The Corps of Engineers gathered ideas to increase funding for aging federal hydropower projects during a two-day strategic planning workshop May 13-14.
The Corps — whose 75 projects comprise a fourth of all U.S. hydro generating capacity — relies on federal appropriations to fund the majority of its civil works. Expenses include operation and maintenance, some new construction, and engineering and technical services for hydropower.
The Corps says federal appropriations often are not adequate to finance rehabilitation and repairs needed by its aging projects, many built in the 1930s and with an average age of 46 years. As an agency of the federal government, the Corps is not allowed to profit from its hydropower, which is sold by federal power marketing administrations on a cost-of-production basis.
More than 115 representatives of the Corps and other federal hydro producers, power marketing administrations, and electric associations gathered in Las Vegas to explore more effective methods to fund the Corps’ hydropower program for long-term sustainability and reliability.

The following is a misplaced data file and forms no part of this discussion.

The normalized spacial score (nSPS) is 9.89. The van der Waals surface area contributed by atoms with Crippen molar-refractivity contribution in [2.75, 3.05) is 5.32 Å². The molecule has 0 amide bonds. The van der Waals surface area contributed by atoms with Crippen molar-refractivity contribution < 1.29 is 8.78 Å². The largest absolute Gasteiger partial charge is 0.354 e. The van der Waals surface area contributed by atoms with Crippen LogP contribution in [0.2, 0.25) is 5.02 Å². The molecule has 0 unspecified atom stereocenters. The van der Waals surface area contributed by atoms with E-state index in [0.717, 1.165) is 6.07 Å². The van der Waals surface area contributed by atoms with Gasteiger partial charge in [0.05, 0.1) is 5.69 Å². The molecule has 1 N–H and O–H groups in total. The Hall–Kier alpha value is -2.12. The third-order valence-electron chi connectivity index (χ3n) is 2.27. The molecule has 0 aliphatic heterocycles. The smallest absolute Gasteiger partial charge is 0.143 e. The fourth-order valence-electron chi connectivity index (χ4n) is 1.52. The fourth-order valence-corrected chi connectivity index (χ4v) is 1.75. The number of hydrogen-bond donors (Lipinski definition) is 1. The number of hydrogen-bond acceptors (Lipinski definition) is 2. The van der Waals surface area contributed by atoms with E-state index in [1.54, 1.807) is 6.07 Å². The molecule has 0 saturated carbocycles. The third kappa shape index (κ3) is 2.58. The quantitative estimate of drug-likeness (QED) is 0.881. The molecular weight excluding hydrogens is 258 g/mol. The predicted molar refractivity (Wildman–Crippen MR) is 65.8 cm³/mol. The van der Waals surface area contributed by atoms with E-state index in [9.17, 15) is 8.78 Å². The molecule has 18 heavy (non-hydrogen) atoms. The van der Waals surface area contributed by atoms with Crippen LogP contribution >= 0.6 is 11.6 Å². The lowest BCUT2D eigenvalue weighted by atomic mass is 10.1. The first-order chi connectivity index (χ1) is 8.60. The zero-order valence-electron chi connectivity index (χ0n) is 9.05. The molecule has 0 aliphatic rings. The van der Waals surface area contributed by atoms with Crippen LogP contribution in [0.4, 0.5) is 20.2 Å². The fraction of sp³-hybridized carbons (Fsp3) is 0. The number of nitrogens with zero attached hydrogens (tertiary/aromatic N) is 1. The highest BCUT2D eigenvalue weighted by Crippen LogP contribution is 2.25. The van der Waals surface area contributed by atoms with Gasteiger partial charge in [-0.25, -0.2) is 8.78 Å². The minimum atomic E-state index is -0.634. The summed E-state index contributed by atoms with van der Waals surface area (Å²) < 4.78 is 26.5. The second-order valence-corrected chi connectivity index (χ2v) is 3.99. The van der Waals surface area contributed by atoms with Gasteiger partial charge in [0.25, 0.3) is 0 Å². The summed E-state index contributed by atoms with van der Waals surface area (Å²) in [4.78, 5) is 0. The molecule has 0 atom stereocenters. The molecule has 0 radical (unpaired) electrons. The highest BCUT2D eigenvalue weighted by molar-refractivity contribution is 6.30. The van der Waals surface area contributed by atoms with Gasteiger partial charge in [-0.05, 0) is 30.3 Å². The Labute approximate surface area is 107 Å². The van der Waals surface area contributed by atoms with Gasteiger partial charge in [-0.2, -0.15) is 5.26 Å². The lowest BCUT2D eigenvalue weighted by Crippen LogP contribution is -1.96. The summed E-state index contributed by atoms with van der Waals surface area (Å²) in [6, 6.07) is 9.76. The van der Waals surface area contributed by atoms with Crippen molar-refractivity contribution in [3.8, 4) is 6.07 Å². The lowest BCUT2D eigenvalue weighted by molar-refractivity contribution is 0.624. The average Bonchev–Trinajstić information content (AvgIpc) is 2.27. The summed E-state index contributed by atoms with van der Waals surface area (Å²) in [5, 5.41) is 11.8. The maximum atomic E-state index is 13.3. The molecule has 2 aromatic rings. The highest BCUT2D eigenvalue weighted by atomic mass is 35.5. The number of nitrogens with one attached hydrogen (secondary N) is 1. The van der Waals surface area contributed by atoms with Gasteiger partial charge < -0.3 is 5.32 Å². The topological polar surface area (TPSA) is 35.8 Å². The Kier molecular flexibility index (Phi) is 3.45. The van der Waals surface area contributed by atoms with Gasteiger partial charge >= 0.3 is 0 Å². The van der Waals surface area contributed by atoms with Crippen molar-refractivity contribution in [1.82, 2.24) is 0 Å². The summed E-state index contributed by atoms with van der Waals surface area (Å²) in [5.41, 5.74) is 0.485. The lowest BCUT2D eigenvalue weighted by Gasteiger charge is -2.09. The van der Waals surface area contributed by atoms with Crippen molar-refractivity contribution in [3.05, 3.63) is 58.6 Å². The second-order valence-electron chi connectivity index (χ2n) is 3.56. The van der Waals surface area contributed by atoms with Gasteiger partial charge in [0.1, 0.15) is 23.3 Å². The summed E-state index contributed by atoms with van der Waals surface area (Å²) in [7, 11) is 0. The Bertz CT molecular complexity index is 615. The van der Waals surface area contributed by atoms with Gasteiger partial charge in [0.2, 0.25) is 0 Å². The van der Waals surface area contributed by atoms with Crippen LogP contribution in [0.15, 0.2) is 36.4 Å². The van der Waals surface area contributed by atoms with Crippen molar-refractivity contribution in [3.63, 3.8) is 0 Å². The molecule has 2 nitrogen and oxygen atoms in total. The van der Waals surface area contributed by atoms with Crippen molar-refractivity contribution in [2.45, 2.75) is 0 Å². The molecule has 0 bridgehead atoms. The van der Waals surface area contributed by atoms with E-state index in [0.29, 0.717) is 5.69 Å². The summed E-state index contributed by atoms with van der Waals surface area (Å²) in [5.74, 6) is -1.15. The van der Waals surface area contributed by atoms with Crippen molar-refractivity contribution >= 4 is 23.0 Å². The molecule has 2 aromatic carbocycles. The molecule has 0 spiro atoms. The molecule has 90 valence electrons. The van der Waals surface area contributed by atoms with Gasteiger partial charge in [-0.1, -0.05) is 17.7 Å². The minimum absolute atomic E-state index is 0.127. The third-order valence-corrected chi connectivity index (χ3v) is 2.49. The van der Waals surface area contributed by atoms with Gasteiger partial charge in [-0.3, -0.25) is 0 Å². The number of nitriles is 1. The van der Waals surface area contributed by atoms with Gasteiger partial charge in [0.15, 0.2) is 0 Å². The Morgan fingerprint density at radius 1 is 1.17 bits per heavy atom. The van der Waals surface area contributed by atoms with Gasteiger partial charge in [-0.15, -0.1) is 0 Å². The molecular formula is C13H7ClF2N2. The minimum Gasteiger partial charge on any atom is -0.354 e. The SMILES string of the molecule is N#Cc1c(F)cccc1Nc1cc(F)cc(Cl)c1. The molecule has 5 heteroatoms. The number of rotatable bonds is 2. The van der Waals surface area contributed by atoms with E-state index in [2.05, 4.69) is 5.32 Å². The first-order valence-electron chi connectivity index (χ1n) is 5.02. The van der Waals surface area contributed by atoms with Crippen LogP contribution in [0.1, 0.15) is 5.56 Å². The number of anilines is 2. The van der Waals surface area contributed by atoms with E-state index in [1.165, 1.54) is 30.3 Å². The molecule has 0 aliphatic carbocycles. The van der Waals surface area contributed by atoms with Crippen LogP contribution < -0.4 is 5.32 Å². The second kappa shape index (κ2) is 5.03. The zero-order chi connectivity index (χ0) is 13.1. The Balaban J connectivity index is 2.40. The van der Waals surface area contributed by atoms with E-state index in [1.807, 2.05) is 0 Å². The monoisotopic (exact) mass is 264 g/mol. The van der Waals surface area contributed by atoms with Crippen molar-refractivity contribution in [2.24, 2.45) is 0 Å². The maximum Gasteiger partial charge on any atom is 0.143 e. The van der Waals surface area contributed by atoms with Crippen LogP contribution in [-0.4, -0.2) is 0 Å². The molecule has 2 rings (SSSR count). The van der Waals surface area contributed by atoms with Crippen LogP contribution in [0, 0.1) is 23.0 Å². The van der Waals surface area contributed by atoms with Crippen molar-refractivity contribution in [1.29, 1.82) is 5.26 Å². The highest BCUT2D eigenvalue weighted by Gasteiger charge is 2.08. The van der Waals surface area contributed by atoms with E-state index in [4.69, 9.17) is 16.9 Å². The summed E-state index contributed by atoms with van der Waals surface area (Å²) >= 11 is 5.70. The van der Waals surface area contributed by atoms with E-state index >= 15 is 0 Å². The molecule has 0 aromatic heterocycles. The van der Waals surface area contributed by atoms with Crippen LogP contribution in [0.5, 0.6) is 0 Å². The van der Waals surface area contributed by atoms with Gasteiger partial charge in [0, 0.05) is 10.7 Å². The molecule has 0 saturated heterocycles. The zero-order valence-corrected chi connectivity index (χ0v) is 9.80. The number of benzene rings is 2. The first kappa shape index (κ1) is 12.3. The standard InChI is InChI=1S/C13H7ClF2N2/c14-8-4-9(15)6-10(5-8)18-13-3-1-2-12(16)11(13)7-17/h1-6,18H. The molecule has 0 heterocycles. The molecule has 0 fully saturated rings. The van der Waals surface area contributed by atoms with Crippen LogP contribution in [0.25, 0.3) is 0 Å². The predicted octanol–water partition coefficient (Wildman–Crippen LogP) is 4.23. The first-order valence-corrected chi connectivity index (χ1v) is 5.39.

Although customer funding agreements have provided some relief, Corps hydro business line manager Kamau Sidiki said the Corps needs additional funding sources to invest more money in major rehabilitation.
Among the ideas recommended were public-private equity partnerships, access to revenue receipts from the power produced, increased appropriations and customer funding, and better joint planning among federal hydropower agencies.
Sadiki said the Corps would identify recommendations from the workshop that merit further action, develop action plans, and identify teams and schedules for implementing the actions.
Other subjects on the workshop agenda included how to mitigate effects on hydropower from water storage reallocations and how to develop a communication strategy to promote the value of federal hydropower to decision makers and the public.